Named after a famous Haitian singer, the Lumane Casimir Village sits in the desert-like plain at the foot of Morne à Cabri and will eventually have 3,000 rental units. About 1,300 are now ready.
Four years after the Jan. 12, 2010 earthquake, questions continue to haunt the four main post-disaster housing projects built by the Haitian government.
Reforestation and soil conservation programmes costing many thousands of dollars in this rural community have resulted in hundreds of small ledges built of straw or sacks of earth. In certain areas, the earthworks seem to be lasting, but in others, they are disintegrating.
Haiti has been receiving food aid for half a century - over 1.5 million tonnes from the U.S. alone during the past two decades.
Pink, green, blue, red. From a distance, the thousands of brightly coloured houses look like a painting. The observer can’t see the suffering and dangers threatening the residents of the Jalousie neighbourhood – problems that are being ignored by the government, which is spending six million dollars on a massive make-up job.
Despite two government decrees making their import and usage illegal, styrofoam cups and plates are used and littered all over the capital, as well as bought and sold, wholesale and retail, completely out in the open.
As the government works on preparing “an attractive law that will entice investors”, Haitian popular organisations are mobilising and forming networks to resist mining in their country.
Lack of financing for a 10-year eradication plan means that cholera will likely be endemic to Haiti for years to come.
Three years after its star-studded launch by President René Préval, actor Sean Penn and other Haitian and foreign dignitaries, the model “Corail-Cesselesse” camp for Haiti's 2010 earthquake victims has helped give birth to what might become the country's most expansive – and most expensive – slum.
Despite the unforgiving sun and its sweltering heat, Joel Monfiston is working, hammering a piece of worn plywood, watering flowers and picking the weeds out from between rocks and pebbles.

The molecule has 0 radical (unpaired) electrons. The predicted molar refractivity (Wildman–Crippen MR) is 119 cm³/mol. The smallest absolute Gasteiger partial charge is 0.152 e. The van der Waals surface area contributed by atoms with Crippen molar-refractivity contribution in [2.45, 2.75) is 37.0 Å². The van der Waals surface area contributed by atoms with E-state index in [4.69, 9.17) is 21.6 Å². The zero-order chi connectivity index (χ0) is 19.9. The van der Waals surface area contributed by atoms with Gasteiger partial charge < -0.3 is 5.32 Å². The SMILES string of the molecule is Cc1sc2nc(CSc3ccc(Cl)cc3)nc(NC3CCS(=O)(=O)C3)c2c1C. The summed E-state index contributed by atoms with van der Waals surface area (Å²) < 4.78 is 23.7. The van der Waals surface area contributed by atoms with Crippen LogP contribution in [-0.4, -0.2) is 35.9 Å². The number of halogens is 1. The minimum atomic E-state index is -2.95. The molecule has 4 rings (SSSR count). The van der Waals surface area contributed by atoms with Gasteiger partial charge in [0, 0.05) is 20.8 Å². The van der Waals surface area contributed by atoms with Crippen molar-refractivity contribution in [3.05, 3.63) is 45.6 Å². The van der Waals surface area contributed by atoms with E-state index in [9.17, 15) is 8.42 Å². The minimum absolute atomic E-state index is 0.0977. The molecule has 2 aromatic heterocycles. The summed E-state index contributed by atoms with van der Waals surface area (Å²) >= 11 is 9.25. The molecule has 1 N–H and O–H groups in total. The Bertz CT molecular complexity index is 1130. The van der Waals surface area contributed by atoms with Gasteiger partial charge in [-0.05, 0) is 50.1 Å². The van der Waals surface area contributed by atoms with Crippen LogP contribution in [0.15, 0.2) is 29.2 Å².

Ever since his election in 2011, Haitian President Michel Martelly has touted his "free school" program as one of the government's major accomplishments. "A victory for students!" banners and posters boast.
"I get everything at the Haiti-Dominican Republic: carrots, squash, eggplant, cabbage, peppers, eggs, salami," explained a merchant at the Croix des Bossales marketplace, her stand teeming with goods. "The border is what feeds us."
A World Bank-funded community development project in Haiti appears to have inadvertantly harmed or even dissolved some of the grassroots organisations it was designed to strengthen.
A 61-million-dollar, eight-year community development project funded by the World Bank and executed by the Haitian government and two international development agencies has raised questions of waste and corruption, and even carried out what could be called “social and political re-engineering".
Even though a restrictive government decree that blocked reconstruction of downtown Port-au-Prince for almost two years was finally annulled, questions, frustrations and doubts abound about the eventual recovery of Haiti’s economic, cultural and political capital.
Just months after the Jan. 12, 2010, earthquake killed over 200,000 Haitians and drove another 1.3 million into squalid camps, the Building Back Better Communities
(BBBC) project got the green light from the Interim Haiti Reconstruction Commission (IHRC), headed by former U.S. president Bill Clinton and then-Haitian prime minister Jean Max Bellerive.
The smells and scenes that greet a visitor to this eerily empty collection of over 60 brightly painted homes and buildings verge on the obscene.
Twenty billion dollars worth of gold, copper and silver hidden in the hills of the hemisphere's poorest country. Investors in North America so convinced of the buried treasure, they have already spent 30 million dollars collecting samples, digging, building mining roads and doing aerial surveys.
With heads of state from more than 120 nations and tens of thousands of civil society and international development experts gathering for the U.N. Summit on Sustainable Development next week, it is accepted wisdom that rethinking agriculture is one of most critical issues facing this and future generations.
With a court order to close one of Tajikistan's most popular mosques, President Imomali Rahmon's administration is stepping up its campaign to neutralise both Islam and the last vestiges of any political opposition.
More than 100 Haitian families now have new housing, thanks to the support of two non-governmental organisations working on reconstruction following the country's devastating 2010 earthquake.